Taking into account these sorts of policy concerns is vital in determining whether a duty of care arises, as demonstrated by the Seventh Circuit's decision in Rardin v. T & D Machine Handling, Inc., 890 F.2d 24 (7th Cir. 1989). In Rardin, the court of appeals held that the purchaser of a printing press could not recover in tort from a company hired by the seller to dismantle and load the press, because the press handler, though negligent, was under no duty of care to the plaintiff. Id. at 25, 30. Plaintiff had sought lost profits arising from the delay in putting the press into use. Id. at 26. Although the court of appeals assumed that causation was no issue, it concluded that the unforeseeability of the potential magnitude of damages made imposition of a duty unwise. "In deciding how much effort to expend on being careful -- and therefore how far to reduce the probability of a careless accident -- the potential injurer must have at least a rough idea of the extent of liability." Id. The court further reasoned that in the context of commercial activities, it is sound policy to encourage parties to bargain about who should bear the risk of loss. Id. at 28-29. To permit a "tort end-run" around the contract-law limitation on consequential damages would discourage open and straightforward negotiations to determine the allocation of risk and the payment that would be appropriate in light of that allocation. Id. As the court of appeals noted, "it is in contractual settings that the potential victim ordinarily is best able to work out alternative protective arrangements and need not rely on tort law." Id. at 29.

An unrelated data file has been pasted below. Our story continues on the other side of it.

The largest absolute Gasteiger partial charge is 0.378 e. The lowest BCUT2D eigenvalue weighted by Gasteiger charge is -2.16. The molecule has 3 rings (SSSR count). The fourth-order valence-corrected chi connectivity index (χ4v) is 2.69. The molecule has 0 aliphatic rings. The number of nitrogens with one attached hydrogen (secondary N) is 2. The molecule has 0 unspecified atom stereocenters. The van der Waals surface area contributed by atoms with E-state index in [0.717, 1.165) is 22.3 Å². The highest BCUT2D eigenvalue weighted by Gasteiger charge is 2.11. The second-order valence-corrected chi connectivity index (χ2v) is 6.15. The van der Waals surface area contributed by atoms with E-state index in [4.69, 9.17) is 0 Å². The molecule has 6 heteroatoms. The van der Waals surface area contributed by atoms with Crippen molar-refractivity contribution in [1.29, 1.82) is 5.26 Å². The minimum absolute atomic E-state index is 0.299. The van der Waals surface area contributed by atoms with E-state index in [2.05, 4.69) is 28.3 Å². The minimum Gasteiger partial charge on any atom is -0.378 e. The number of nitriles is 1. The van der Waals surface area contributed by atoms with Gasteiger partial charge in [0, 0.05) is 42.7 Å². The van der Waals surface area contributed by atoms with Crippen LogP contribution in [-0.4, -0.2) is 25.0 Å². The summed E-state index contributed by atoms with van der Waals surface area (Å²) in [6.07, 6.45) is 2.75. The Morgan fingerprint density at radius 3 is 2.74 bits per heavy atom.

Similarly, in this case, had Triangle been informed that the alarm was intended to safeguard valuable commercial property, it likely would have negotiated a higher price for its services, or insisted on a more detailed contractual limitation on its potential liability. Forbidding tort recovery here would treat both parties even-handedly, for if Triangle is to insure Lenox's commercial property, it is entitled to have Lenox "compensate it accordingly." Id. at 30. Indeed, were Lenox's theory of liability permissible, there is no reason that Triangle's liability should be limited to $ 125,000; Lenox could have had its agent carry samples worth $ 1,250,000, or even $ 1,250,000,000, for that matter, with any loss (in theory) to be picked up by Triangle should one of Triangle's agents prove to have been careless. It is the teaching of Rardin that contract law governs recovery here.
Therefore, the Court holds that Triangle did not have a duty to protect Lenox against the theft of jewelry samples because Lenox's agent, DePasse, did not disclose the type and potential value of the property which he intended the alarm to protect. Summary judgment is granted on Count III of the complaint.
For the reasons set forth above, the Court grants summary judgment in favor of Triangle and against Lenox on Counts I, II and III of the complaint.